Originally created 03/09/02

Saints trade Williams to Dolphins



DAVIE, Fla. -- Three years ago, the New Orleans Saints decided Ricky Williams was worth an entire draft. Now the Miami Dolphins believe he could be worth two first-round picks.

And the agent for the 1998 Heisman Trophy winner says Williams is worth more money - which could be a problem for the Dolphins.

The Saints traded Williams to Miami on Friday for draft picks: a first-round choice in 2002 and a third-rounder in 2003 that could escalate to a first-rounder if Williams rushes for 1,500 yards this year.

"That would lead the league and put him in the Pro Bowl and hopefully put us in the Super Bowl," Miami coach Dave Wannstedt said.

The teams also swapped fourth-round selections in next month's draft, allowing the Dolphins to move up 11 spots.

In 1999 Mike Ditka, then the Saints' coach, traded all eight of their draft picks to acquire Williams. But the new regime in New Orleans wants to build through the draft.

"We never like to trade good football players, but this was a deal that we felt like we couldn't pass up," general manager Randy Mueller said. "The extra draft picks allow us to concentrate on some of the other areas of our team that need to be addressed."

And they'll no longer have to worry about the prickly issue of Williams' contract. The eight-year deal, negotiated by rapper Master P.'s agency after the Saints made Williams the No. 5 pick in 1999, contains large incentives but low base salaries, including just $350,000 this season.

"It's a contract that's unique in the annals of NFL history," said Leigh Steinberg, now Williams' agent. "It's a contract that cries out for renegotiation."

The Dolphins don't plan to renegotiate, Wannstedt said.

"That has not been discussed. That's not part of the deal," he said. "Ricky and Leigh Steinberg know that if you come in and contribute and help the Dolphins win games, you're going to be taken care of."

Williams, 24, declined to discuss his contract and said he's delighted to join Miami. He'll be in town Monday.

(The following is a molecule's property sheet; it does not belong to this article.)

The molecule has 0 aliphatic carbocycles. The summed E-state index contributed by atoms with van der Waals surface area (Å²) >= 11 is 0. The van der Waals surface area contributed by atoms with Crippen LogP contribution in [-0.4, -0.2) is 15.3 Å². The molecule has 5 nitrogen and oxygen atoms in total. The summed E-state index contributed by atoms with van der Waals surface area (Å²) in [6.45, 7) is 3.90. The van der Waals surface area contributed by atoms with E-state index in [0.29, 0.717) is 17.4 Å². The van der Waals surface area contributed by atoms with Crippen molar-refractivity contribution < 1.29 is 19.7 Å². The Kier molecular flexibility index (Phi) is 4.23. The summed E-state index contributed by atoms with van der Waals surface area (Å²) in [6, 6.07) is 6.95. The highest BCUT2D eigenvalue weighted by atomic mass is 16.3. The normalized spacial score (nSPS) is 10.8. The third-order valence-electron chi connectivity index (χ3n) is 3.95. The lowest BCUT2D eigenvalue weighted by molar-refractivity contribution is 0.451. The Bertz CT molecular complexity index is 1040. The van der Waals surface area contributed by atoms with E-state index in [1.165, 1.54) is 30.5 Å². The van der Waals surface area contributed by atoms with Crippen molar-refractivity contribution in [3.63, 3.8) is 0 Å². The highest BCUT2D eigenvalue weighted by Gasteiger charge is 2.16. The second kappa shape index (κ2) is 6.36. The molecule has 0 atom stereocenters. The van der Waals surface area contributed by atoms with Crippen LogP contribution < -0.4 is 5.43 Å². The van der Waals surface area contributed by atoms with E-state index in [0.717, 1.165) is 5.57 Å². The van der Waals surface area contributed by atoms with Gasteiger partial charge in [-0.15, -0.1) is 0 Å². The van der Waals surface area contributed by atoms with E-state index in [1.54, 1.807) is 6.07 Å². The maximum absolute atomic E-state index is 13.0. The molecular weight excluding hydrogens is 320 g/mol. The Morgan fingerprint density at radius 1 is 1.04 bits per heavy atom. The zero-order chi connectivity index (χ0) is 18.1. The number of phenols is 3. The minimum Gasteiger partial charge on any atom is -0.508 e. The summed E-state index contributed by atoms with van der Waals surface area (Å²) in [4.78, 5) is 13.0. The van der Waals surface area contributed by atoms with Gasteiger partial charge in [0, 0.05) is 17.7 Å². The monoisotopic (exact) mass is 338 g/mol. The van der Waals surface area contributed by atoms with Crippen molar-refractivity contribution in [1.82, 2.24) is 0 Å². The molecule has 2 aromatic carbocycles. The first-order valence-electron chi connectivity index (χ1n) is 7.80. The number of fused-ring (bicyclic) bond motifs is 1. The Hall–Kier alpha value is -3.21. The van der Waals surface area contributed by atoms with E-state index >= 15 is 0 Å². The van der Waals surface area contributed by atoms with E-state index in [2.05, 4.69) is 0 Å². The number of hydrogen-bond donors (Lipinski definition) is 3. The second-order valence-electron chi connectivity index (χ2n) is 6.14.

"The biggest plus for me is I'm coming into a situation where they already have a good team. They're just adding a good player," Williams said. "I'm going to be surrounded with talent. I'm not going to feel like it's my job to win games. I just have to do my part."

The deal is the biggest for the Dolphins since at least 1985, when they acquired linebacker Hugh Green from Tampa Bay for first- and second-round draft picks. Williams will become the first Heisman Trophy winner to play for them.

The trade would have been even more of a blockbuster for the Dolphins if they had landed free agent Olin Kreutz, a two-time Pro Bowl center. But he rejected Miami's six-year contract offer Friday and instead re-signed with the Chicago Bears for less money.

"Obviously we would have liked to have had him," Wannstedt said. "We gave it a shot."

Miami agreed to terms with free agent guard Leon Searcy, who will compete for a starting job. Searcy signed a one-year, $750,000 deal.

Williams set 20 NCAA rushing records, including career yardage, and topped 1,000 yards the past two seasons for New Orleans. But he says he didn't hit it off with Jim Haslett, who became the coach in 2000.

New Orleans took running back Deuce McAllister in the first round of the draft a year ago.

"Ricky did everything we asked over the last two years," Haslett said. "We didn't make this move without considering every angle. But we have spots on our roster that we are trying to improve, and we have a good, young player in McAllister who needs to be on the field."

The Dolphins gave up the 25th pick in next month's draft, meaning the Saints have two first-round choices for the first time since 1993. They already had the No. 13 pick.

Miami's first choice will be No. 90, in the third round.

The Saints and Dolphins began trade talks in late January. Williams' only other suitor was the Cleveland Browns, who dropped out of the bidding this week.

Williams gives the Dolphins their best running threat since the 1970s, before Dan Marino turned them into a passing team. Miami has never had an NFL rushing leader, but third-and-1 no longer looks quite so daunting.

"All first downs this year," Wannstedt said with a smile.

Williams ran for 3,129 yards and 16 touchdowns in three season with the Saints. But he also fumbled 20 times, losing 12, and was slowed by an injury every year.

And he has developed a reputation for being eccentric. After joining the Saints, Williams posed in a wedding gown for a photo with Ditka and sometimes wore a helmet and dark visor during interviews. He was arrested in Louisiana last month on a charge on driving 126 mph.

A salary dispute could come next. But for the moment, Williams will embrace a fresh start.

"I don't think I need it," he said. "But I definitely think it's good."